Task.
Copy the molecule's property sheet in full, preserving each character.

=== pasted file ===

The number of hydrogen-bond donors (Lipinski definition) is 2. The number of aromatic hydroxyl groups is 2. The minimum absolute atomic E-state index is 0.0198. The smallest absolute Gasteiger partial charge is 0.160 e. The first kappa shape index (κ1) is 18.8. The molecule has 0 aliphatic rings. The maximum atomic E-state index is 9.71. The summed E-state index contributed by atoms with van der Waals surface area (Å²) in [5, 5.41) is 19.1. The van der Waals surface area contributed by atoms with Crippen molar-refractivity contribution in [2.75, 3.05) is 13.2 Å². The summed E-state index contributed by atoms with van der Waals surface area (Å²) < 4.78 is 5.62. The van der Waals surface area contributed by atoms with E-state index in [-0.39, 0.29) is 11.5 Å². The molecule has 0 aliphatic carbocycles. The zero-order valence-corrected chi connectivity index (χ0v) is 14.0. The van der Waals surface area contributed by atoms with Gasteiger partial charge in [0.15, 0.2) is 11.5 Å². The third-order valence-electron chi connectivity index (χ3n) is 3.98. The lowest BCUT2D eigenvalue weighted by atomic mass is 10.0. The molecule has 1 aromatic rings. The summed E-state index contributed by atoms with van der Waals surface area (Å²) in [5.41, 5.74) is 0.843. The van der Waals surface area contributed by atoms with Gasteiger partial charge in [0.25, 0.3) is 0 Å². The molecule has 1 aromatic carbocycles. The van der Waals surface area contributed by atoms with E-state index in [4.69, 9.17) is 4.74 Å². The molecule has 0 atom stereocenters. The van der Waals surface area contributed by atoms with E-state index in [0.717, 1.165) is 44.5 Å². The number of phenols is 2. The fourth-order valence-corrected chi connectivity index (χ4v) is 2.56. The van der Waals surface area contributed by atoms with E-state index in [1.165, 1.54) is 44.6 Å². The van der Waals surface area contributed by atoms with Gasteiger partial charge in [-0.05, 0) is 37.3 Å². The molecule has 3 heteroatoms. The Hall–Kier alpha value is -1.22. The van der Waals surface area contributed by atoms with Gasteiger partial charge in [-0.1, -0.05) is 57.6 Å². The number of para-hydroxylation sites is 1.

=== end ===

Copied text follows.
The number of hydrogen-bond donors (Lipinski definition) is 2. The number of aromatic hydroxyl groups is 2. The minimum absolute atomic E-state index is 0.0198. The smallest absolute Gasteiger partial charge is 0.160 e. The first kappa shape index (κ1) is 18.8. The molecule has 0 aliphatic rings. The maximum atomic E-state index is 9.71. The summed E-state index contributed by atoms with van der Waals surface area (Å²) in [5, 5.41) is 19.1. The van der Waals surface area contributed by atoms with Crippen molar-refractivity contribution in [2.75, 3.05) is 13.2 Å². The summed E-state index contributed by atoms with van der Waals surface area (Å²) < 4.78 is 5.62. The van der Waals surface area contributed by atoms with E-state index in [-0.39, 0.29) is 11.5 Å². The molecule has 0 aliphatic carbocycles. The zero-order valence-corrected chi connectivity index (χ0v) is 14.0. The van der Waals surface area contributed by atoms with Gasteiger partial charge in [0.15, 0.2) is 11.5 Å². The third-order valence-electron chi connectivity index (χ3n) is 3.98. The lowest BCUT2D eigenvalue weighted by atomic mass is 10.0. The molecule has 1 aromatic rings. The summed E-state index contributed by atoms with van der Waals surface area (Å²) in [5.41, 5.74) is 0.843. The van der Waals surface area contributed by atoms with Gasteiger partial charge in [0.25, 0.3) is 0 Å². The molecule has 1 aromatic carbocycles. The van der Waals surface area contributed by atoms with E-state index in [4.69, 9.17) is 4.74 Å². The molecule has 0 atom stereocenters. The van der Waals surface area contributed by atoms with E-state index in [0.717, 1.165) is 44.5 Å². The number of phenols is 2. The fourth-order valence-corrected chi connectivity index (χ4v) is 2.56. The van der Waals surface area contributed by atoms with E-state index in [1.165, 1.54) is 44.6 Å². The van der Waals surface area contributed by atoms with Gasteiger partial charge in [-0.05, 0) is 37.3 Å². The molecule has 3 heteroatoms. The Hall–Kier alpha value is -1.22. The van der Waals surface area contributed by atoms with Gasteiger partial charge in [-0.1, -0.05) is 57.6 Å². The number of para-hydroxylation sites is 1.